To simply leave the lighting design with nothing more than the sobriquet, “luminous,” would cheat lighting designer Jeff Adelberg of sufficient credit for his starring role in this production. The way he painted with light in service of the mood and music was astonishing. The golden hues often gave way to vivid colors and unusual effects. In one particular example, Act I, Scene 5: The Grand Hall of the Bey’s Palace, the oranges and red tones of the general illumination suddenly changed to dark and cool with a Maxfield Parish blue cyc; follow-spots illuminated the individual singers in turn as the action froze. In another gorgeous moment, footlights projected giant shadows of surprise pink again a magenta background. Floods with cookies gave a fine 19th century stagecraft simulation of a garden at night.
And what of the singers? In student productions one has to expect various levels of vocal polish. No conservatory can cast a student show with an even regional opera consistency. In the case of BOCO’s cast, everyone characterized well and mastered Rossini’s demands for lightness and agility. That includes the hard-working choruses whose contributions were invariably satisfying and apt.
The principals all had moments of which to be proud: As Elvira Christina Donal Meeks conveyed the suitable shrillness of a nagging wife (later to be improved into Cinderella’s evil stepsister) and dominated some of the ensembles with a bright and penetrating soprano, Tyler Wolowicz gave Taddeo a witty comic foil’s bark and could bite as well in his few serious moments, alumni guest artist Zac Engle invested the tenorian tessitura with tones that at in his best moments were on the money even though the direction did him no favors with a fey watering can and mincing blocking, Ryne Cherry’s Mustafá rollicked with swagger, generosity of projection and engaged characterization.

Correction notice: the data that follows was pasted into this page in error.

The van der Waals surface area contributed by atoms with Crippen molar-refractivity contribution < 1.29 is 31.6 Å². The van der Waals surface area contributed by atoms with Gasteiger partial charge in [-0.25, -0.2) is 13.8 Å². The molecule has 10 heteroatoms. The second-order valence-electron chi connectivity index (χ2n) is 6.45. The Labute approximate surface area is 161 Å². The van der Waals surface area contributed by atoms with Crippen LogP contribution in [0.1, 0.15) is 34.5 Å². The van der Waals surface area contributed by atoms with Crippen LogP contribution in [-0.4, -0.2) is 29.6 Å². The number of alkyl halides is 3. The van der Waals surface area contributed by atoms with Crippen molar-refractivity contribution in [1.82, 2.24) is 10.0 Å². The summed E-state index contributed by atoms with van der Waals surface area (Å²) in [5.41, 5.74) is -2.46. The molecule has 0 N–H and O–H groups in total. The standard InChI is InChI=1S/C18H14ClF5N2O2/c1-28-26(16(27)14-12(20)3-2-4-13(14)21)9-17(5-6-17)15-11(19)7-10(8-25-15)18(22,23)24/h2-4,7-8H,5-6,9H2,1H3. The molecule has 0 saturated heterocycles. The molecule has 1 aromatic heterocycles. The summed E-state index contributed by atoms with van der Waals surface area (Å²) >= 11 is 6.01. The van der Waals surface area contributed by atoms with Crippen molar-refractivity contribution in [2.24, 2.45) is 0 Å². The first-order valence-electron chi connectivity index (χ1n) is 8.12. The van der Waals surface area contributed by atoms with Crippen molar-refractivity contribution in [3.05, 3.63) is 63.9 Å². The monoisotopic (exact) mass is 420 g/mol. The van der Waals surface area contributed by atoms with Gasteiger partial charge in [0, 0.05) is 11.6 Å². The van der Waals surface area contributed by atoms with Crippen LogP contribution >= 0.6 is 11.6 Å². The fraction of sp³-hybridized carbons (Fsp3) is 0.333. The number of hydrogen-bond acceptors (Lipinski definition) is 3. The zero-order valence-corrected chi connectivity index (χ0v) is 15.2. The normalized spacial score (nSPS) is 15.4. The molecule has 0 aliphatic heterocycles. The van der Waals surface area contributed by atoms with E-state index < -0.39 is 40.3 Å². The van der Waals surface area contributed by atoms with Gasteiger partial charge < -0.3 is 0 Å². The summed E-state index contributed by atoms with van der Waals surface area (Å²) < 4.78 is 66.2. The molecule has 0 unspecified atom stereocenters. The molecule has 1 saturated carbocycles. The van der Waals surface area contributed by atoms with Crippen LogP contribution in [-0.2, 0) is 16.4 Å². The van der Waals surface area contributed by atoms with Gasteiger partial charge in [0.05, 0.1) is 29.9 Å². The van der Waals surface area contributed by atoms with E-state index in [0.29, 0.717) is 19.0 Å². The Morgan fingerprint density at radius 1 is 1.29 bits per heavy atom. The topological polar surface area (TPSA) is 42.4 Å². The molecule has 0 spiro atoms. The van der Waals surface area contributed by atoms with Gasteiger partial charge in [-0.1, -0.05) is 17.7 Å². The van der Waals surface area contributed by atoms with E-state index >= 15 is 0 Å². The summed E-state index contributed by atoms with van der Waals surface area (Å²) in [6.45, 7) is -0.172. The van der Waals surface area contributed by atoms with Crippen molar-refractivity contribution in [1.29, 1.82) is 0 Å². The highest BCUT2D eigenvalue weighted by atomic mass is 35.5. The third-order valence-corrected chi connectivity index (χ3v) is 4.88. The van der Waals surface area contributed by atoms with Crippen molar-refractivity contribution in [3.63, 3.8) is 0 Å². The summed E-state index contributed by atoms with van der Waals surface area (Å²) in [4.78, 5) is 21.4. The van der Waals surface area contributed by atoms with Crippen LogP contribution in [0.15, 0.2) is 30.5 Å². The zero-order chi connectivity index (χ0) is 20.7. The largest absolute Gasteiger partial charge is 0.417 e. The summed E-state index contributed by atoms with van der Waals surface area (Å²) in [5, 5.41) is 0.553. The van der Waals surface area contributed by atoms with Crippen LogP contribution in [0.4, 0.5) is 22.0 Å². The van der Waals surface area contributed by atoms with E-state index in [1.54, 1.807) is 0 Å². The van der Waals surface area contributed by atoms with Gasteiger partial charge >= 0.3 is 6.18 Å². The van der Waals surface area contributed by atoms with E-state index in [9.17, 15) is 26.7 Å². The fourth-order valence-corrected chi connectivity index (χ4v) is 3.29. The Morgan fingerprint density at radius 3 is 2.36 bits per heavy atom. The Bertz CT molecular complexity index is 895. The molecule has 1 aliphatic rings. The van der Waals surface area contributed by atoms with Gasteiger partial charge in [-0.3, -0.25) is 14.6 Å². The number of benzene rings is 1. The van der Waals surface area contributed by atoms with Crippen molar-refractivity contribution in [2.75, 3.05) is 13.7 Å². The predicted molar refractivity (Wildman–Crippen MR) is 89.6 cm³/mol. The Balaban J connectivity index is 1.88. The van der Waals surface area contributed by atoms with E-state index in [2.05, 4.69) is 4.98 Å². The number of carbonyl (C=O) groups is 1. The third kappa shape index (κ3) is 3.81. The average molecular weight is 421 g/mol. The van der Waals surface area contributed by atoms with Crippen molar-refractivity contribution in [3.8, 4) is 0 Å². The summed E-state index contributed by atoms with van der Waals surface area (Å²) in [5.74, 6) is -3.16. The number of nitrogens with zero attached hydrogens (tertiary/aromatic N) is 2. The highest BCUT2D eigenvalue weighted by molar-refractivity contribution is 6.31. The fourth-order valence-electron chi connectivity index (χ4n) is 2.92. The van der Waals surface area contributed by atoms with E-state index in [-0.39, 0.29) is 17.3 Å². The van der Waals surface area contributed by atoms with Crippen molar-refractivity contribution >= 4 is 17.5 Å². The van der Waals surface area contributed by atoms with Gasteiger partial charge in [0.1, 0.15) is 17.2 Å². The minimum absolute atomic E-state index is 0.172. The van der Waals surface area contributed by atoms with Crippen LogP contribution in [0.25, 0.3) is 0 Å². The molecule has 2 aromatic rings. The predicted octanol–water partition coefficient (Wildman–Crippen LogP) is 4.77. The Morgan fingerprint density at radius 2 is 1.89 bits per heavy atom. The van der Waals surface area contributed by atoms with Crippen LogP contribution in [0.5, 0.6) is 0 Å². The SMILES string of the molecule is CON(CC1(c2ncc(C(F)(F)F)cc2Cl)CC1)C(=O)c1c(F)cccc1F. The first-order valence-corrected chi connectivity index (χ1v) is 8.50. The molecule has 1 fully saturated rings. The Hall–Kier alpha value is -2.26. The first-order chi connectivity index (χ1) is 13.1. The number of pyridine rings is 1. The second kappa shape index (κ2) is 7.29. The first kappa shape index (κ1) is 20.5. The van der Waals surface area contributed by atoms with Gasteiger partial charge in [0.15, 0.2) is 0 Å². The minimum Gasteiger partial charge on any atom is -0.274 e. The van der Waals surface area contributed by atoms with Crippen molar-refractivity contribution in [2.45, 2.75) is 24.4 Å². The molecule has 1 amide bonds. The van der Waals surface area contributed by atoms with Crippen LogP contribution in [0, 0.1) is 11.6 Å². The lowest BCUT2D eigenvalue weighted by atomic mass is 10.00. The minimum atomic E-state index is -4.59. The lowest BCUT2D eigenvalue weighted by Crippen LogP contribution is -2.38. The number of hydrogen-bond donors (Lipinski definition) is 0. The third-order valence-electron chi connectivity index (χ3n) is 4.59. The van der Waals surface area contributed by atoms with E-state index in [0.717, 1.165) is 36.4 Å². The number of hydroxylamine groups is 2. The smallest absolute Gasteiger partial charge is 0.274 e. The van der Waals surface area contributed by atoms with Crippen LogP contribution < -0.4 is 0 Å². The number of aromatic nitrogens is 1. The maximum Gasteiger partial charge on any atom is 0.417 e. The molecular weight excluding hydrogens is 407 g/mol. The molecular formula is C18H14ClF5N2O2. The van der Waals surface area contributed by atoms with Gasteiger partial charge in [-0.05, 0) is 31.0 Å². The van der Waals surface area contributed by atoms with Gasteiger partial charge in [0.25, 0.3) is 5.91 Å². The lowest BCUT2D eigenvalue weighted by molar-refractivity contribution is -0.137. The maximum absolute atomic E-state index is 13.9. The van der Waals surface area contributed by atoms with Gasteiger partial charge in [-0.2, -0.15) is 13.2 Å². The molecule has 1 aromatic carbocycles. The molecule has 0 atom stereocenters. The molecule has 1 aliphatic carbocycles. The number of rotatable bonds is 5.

But the evening belonged to the Isabella, Abigail Dock. Her creamy tones, agile and luscious ornamentation stole the show as it should. She embodied a domanatrix with heart in one great scene after another. Her dressing room appearance in negligee was emblematic; amusing gestures with a powder puff fluttered along with her exquisite vocal roulades. The crowd rewarded her success.
Lively and fun though this show was, it argued for some consolidation among the opera departments at the several institutions in town that teach this art—at least for the production of major shows. Emerson College has the opera theaters, New England Conservatory has the orchestras, but no single institution has a roster of singers sufficient to cast at a consistently compelling level.